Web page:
I would really like to participate in a reading group, class or other discussions about this book and all of the issues it raises because of the direct (and devastating) effect class wars have had on people in the U.S., particularly (though not exclusively) people of color. This is infuriating on multiple fronts, not the least of which being the complete absence of this information from my many years of education.

Obviously, the above statements open up a huge landscape of potential commentary, but I will leave it at that (for now).

QUOTES:

Here, in America, the idea of race emerged as a means of reconciling chattel slavery—as well as the extermination of American Indians—with the ideals of freedom preached by whites in the new colonies.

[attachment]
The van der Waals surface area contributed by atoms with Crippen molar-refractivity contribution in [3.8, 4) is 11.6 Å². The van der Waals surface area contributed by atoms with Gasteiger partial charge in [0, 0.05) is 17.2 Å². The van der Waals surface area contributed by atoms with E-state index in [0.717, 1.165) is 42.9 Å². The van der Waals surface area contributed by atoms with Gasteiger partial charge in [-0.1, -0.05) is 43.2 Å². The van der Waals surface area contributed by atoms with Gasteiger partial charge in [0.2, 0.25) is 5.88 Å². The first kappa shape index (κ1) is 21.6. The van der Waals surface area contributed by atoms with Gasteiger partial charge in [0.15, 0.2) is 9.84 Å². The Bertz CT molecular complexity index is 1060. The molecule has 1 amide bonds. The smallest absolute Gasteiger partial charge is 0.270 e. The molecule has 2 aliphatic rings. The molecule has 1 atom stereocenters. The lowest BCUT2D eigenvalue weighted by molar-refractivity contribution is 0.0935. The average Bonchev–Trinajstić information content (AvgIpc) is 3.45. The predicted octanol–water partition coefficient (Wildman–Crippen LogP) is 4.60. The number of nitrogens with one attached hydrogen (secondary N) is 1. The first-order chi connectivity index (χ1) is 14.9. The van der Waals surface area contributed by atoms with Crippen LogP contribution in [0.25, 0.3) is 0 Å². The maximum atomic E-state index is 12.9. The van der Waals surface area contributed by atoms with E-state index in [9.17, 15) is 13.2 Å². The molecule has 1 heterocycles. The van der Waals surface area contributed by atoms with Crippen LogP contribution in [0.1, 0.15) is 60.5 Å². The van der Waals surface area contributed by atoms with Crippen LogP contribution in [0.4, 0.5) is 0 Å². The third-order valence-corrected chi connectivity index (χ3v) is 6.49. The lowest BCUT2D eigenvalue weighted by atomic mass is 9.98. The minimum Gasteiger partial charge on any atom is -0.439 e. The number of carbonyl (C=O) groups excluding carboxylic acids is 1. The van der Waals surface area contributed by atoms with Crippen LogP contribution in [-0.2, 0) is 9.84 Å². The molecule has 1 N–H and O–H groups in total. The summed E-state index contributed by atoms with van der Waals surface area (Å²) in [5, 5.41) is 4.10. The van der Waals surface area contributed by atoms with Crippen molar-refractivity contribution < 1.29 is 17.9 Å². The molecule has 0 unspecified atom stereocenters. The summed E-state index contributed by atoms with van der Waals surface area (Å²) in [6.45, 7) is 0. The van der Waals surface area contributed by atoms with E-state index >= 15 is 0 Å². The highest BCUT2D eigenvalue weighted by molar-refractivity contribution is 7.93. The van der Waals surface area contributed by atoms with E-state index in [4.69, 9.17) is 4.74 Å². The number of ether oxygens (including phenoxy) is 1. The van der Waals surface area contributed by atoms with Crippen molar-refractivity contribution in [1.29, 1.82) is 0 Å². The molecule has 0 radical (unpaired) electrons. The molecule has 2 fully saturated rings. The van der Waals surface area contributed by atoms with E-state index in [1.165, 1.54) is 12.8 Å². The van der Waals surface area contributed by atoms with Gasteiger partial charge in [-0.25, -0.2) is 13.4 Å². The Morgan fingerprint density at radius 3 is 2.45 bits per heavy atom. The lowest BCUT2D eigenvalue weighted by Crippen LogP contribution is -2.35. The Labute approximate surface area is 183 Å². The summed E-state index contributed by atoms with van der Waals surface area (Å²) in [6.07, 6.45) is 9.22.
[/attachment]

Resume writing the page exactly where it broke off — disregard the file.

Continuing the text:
Instead of importing English-speaking slaves from the West Indies, who were more likely to be familiar with European language and culture, many more slaves were shipped directly from Africa. These slaves would be far easier to control and far less likely to form alliances with poor whites. Fearful that such measures might not be sufficient to protect their interests, the planter class took an additional precautionary step, a step that would later come to be known as a “racial bribe.” Deliberately and strategically, the planter class extended special privileges to poor whites in an effort to drive a wedge between them and black slaves. White settlers were allowed greater access to Native American lands, white servants were allowed to police slaves through slave patrols and militias, and barriers were created so that free labor would not be placed in competition with slave labor. These measures effectively eliminated the risk of future alliances between black slaves and poor whites. Poor whites suddenly had a direct, personal stake in the existence of a race-based system of slavery. Their own plight had not improved by much, but at least they were not slaves. Once the planter elite split the labor force, poor whites responded to the logic of their situation and sought ways to expand their racially privileged position. By the mid-1770s, the system of bond labor had been thoroughly transformed into a racial caste system predicated on slavery. The degraded status of Africans was justified on the ground that Negros, like the Indians, were an uncivilized lesser race, perhaps even more lacking in intelligence and laudable human qualities than the red-skinned natives. The notion of white supremacy rationalized the enslavement of Africans, even as whites endeavored to form a new nation based on the ideals of equality, liberty, and justice for all. Before democracy, chattel slavery in America was born.